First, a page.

You Are Entitled to Rely on Professional Tax Advice – Even If it is Wrong

9th July, 2021 By

Professional tax advice, however carefully considered, cannot always be correct, but you are generally entitled to rely on it. A tribunal made that point in relieving a retired executive of a tax bill that would have had a devastating impact on his pension. The Finance Act 2004 imposed a highly controversial charge to Income Tax known as the lifetime allowance charge (LAL). As from 6 April 2006, a threshold was imposed on lifetime pension savings. Any savings in excess of that threshold were subject to LAL when pension benefits were...

Oliver Conway shortlisted for Legal Aid Lawyer of the Year 2021

6th July, 2021 By Beatrice B Bray

We are delighted to announce that Oliver Conway has been shortlisted for a Legal Aid Lawyer of the Year award 2021 in the Family category. Oliver is a trainee solicitor at Oliver Fisher Solicitors and will qualify in August 2021. Oliver is ideologically committed to legal aid work and is deeply concerned about access to justice. He is passionate about the children’s work and intends to specialise in this area when he qualifies. His innate empathy and compassion make him effective in representing clients who have learning difficulties, emotional and...

Family Judge Deeply Regrets Wealthy Ex-Couple's Inability to Compromise

6th July, 2021 By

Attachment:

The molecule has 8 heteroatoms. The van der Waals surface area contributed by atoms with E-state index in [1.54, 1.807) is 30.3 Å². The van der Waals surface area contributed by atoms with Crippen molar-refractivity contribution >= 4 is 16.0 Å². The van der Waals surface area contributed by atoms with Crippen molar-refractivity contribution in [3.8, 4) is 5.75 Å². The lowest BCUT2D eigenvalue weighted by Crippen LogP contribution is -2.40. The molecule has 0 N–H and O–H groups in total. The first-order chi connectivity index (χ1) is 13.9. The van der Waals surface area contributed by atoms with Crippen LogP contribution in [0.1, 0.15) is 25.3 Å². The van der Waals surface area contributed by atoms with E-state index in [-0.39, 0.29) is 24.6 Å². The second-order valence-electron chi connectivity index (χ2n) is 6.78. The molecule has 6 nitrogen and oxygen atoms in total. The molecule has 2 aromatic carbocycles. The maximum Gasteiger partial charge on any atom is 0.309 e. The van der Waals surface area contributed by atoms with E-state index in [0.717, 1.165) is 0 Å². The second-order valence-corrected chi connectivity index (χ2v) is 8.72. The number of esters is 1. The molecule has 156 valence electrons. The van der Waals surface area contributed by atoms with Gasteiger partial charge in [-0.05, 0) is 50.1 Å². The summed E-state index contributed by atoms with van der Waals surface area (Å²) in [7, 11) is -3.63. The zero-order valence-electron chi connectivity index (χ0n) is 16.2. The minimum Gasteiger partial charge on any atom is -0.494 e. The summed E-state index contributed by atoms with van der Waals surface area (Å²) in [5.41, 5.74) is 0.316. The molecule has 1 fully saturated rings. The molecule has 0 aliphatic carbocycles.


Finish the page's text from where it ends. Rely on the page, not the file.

Judges often plead with divorcing couples to bury the hatchet rather than subject themselves to the financial and emotional self-harm of litigation. As a High Court case showed, however, such good advice is sadly not always heeded. The case concerned a couple who worked together in their construction business and, from small beginnings, built up an enviable property portfolio. They had three children and, more than a decade after their separation, they remained legally married. They had obtained a decree nisi but no decree absolute. Two years after their relationship ended,...

This Is What Happens If You Wait Until Sickness Strikes Before Making a Will

1st July, 2021 By

Making a will when you are close to death and without professional assistance is an effective means of fostering dispute between your loved ones after you are gone. As a High Court case strikingly showed, that is particularly so if you intend to leave your estate outside your immediate family. The case concerned an exceptionally intelligent man whose life had been blighted by mental health difficulties. He was eloquent and talkative and had built his life around friendships formed with lodgers in his substantial home. His complex and difficult personality...